The Sheltering Sky
Warner Bros. // R // $19.98 // September 3, 2002
Review by D.K. Holm | posted October 1, 2002
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The Movie:

Bernardo Bertolucci is one of the great film directors, but when he stumbles, boy he really falls.

He can do beautiful work as in The Conformist, then later do a confused, embarrassing film like Little Buddha. From work to work, Freudian mish mash alternates with political extremism. Last Tango in Paris is probably the template here. Beautiful passages of heartfelt emotional self-revelation are followed by scenes of abysmal narrative crap; great actors are asked to stretch their talents, but sometimes into embarrassing contortions.

The Sheltering Sky is one of the lesser works. I know it is suppose to be art, but really, com eon. Two unpleasant people in an unforgiving landscape amid people they don't understand, and we are suppose to find them interesting. The Sheltering Sky was filmed in Algeria, Niger, and Morocco in 1989, and I hope the film provided a better vacation for the actors than it did for the characters they play.

Based on Paul Bowles's creepy novel, the film concerns three Americans traveling through Northern Africa at mid century. Porter (John Malkovich) and Kit Moresby (Debra Winger)—note the typically "literary" unpronounceable names—are a married pair of wealthy Manhattanite pseudo intellectuals out to absorb "alien" cultures. They are accompanied by a friend, George Tunner (Campbell Scott).

Porter and Kit have a mysterious relationship, while Tunner is a naïve guy who has wandered in from a Whit Stillman movie. Eventually he wanders out. Unable to really deal with the culture around them, the couple sort of wither away, becoming hypnotized by the desert. Porter (called "Port" for short) falls ill and dies. Kit ends up for a time as a concubine in a traveling harem, her western personality completely erased.

As with most Bertolucci movies, there is a barely masked gay subtext. In fact, you can't really use the word subtext al. It's more like the fore-text. Here, the sub/fore-text concerns the weird, seemingly sexless marriage of sexual opposites (based on Bowles's own marriage to Jane Bowles?), with Tunner the trust fund layabout trying to inveigle his way into either bed. Almost every BB film has an element like this, from 1900's sharing a hooker, to the Stealing Beauty's Jeremy Irons gay character obviously dying of AIDs. Why not come with the facts of the matter and be done with it? Why play puzzling and frustrating games with the audience? There is also the added attraction of Timothy Spall's decrepit British traveler, a gay mama's boy, contributing to the theme.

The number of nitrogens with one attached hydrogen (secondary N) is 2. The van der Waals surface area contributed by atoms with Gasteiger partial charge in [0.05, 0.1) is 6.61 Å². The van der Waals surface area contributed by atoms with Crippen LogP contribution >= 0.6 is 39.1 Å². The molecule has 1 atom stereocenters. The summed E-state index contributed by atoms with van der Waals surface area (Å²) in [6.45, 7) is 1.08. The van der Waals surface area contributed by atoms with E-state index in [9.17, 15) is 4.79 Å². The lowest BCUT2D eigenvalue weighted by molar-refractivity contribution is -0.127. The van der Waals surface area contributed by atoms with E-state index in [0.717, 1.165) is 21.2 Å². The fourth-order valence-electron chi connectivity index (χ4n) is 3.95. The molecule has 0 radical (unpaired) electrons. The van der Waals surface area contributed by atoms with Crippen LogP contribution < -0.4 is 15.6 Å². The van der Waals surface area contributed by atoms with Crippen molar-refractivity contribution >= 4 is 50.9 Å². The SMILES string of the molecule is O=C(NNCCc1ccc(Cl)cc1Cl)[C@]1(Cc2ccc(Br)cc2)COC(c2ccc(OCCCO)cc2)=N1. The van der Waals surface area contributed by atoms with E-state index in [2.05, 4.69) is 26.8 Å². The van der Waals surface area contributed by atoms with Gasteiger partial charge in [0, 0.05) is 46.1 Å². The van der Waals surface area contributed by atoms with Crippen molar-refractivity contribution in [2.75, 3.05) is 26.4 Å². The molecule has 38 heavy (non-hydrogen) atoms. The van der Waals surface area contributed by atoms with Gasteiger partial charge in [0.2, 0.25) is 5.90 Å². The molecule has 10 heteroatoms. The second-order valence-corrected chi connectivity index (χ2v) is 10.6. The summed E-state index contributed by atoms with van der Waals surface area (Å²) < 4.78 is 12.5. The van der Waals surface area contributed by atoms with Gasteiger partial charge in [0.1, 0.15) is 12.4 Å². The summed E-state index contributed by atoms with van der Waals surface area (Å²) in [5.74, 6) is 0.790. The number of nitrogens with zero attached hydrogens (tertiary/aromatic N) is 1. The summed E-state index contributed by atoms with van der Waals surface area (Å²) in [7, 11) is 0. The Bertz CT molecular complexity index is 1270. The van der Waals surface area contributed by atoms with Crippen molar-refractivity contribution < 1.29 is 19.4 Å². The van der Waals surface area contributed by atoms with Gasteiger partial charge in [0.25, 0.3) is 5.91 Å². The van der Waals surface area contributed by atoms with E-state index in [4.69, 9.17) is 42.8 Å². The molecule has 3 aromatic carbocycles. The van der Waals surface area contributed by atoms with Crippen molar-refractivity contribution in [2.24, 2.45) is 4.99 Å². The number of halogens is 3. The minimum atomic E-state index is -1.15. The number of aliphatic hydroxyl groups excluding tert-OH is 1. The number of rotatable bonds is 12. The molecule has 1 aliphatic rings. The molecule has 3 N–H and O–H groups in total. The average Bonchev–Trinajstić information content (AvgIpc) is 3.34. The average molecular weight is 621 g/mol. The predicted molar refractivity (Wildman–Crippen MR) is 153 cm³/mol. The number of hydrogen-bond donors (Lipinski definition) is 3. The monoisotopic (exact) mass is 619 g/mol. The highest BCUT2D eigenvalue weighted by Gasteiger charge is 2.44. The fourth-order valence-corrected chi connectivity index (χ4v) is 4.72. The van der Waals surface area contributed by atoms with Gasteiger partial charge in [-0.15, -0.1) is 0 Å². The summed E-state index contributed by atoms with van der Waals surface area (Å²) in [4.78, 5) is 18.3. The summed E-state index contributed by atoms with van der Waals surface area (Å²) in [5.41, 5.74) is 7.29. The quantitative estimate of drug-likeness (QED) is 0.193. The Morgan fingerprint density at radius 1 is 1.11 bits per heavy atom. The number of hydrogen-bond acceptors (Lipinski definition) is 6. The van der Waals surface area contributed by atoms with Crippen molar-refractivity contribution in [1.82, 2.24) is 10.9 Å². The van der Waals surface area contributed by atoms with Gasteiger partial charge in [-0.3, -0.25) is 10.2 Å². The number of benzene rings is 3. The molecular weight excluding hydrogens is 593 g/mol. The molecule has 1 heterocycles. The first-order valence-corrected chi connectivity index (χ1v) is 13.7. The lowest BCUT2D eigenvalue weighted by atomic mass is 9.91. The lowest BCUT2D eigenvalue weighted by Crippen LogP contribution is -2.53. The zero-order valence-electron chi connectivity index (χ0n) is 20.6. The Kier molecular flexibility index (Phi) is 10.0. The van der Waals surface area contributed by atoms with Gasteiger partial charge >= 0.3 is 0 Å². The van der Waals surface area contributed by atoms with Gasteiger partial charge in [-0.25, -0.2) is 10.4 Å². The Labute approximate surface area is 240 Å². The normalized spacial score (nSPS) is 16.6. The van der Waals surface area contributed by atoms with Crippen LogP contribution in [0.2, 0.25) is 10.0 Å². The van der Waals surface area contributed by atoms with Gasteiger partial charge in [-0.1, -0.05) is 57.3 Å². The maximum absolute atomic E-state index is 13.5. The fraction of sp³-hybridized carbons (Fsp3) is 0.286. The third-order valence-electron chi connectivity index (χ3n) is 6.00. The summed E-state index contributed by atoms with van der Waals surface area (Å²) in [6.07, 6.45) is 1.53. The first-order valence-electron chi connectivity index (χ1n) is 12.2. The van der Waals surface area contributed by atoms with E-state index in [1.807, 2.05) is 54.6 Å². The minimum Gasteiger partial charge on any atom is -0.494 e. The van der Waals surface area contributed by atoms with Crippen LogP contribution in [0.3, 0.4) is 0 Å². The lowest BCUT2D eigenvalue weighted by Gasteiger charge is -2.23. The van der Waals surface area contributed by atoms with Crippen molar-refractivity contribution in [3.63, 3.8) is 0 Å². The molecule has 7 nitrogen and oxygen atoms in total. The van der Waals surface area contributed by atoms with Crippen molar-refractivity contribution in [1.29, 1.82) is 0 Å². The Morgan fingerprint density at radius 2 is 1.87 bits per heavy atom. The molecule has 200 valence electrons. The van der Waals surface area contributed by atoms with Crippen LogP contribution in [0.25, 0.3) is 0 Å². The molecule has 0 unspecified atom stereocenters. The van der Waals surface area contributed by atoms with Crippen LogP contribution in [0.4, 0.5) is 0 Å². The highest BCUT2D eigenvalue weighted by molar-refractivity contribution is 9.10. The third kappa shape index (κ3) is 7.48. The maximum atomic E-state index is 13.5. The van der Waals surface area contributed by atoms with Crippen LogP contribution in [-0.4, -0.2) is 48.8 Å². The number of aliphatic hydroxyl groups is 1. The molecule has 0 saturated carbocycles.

For me the worst aspect of the film is that it stars John Malkovich. I'm baffled at his popularity among indie filmmakers. I do like the moment in Dangerous Liaisons when he sneers at the knowledge that the formerly virginal Uma Thurman is now his. But that's it. In a career of some 60 films ranging from Places in the Heart to I>In the Line of Fire, for me there's just that one moment. Malkovich overacts terrible. He's a ham. The bald, cross-eyed, vulpine actor seeks to draw away all attention. He is all broad bold strokes and "indicates" too much. He's like the character he plays in Rounders. Too many "tells."

But he isn't the only bad casting. The whole movie is off. Winger is wholly miscast as a upper class dilettante (the way Mia Farrow was in the similar Great Gatsby). Bertolucci likes to tell stories about a woman's sexual odyssey or awakening (Tango, Luna, Stealing Beauty, <>Besieged) and that's probably what attracted him to this tale. But, sadly, Winger looks to raw and streetwise for a pampered upper class snob who engages in gay disco witticisms ("Some day they will kick the French out of this country." "With pants like those, who can blame them?"). The Sheltering Sky is stunning to look at, but rather awful to hear.


VIDEO: Warner Home Video has done a good job with this package. There was a laser disc of the film from Warner in 1991 and one might suspect that this is the same product, easily copied over to DVD (I wish DVD boxes would just own up to this when it is true). Vittorio Storaro's usually lush cinematography looks as good and crisp and colorful as it can be. His images are so good, so carefully composed, that the film seems more meaningful than it really is. The wide screen (1.85:1) image' enhanced for widescreen televisions' is not as free of damage as it could be. There is only the occasional white speckle.

SOUND: Audio is a modest Dolby Digital 2.0 Surround that comes in English and French with subtitles in English, Spanish, French.

MENUS:A static, musical menu offers 33 chapter scene selection for the 138 minute movie.

EXTRAS: Practically extras free, this disc comes only with the trailer, meager cast and crew "information," a list of awards and nominations, and a miniscule five minute "making of" feature on bad full-frame video. Given that the film only made a couple of million dollars upon its initial release, perhaps Warner felt no obligation to pump up the disc.

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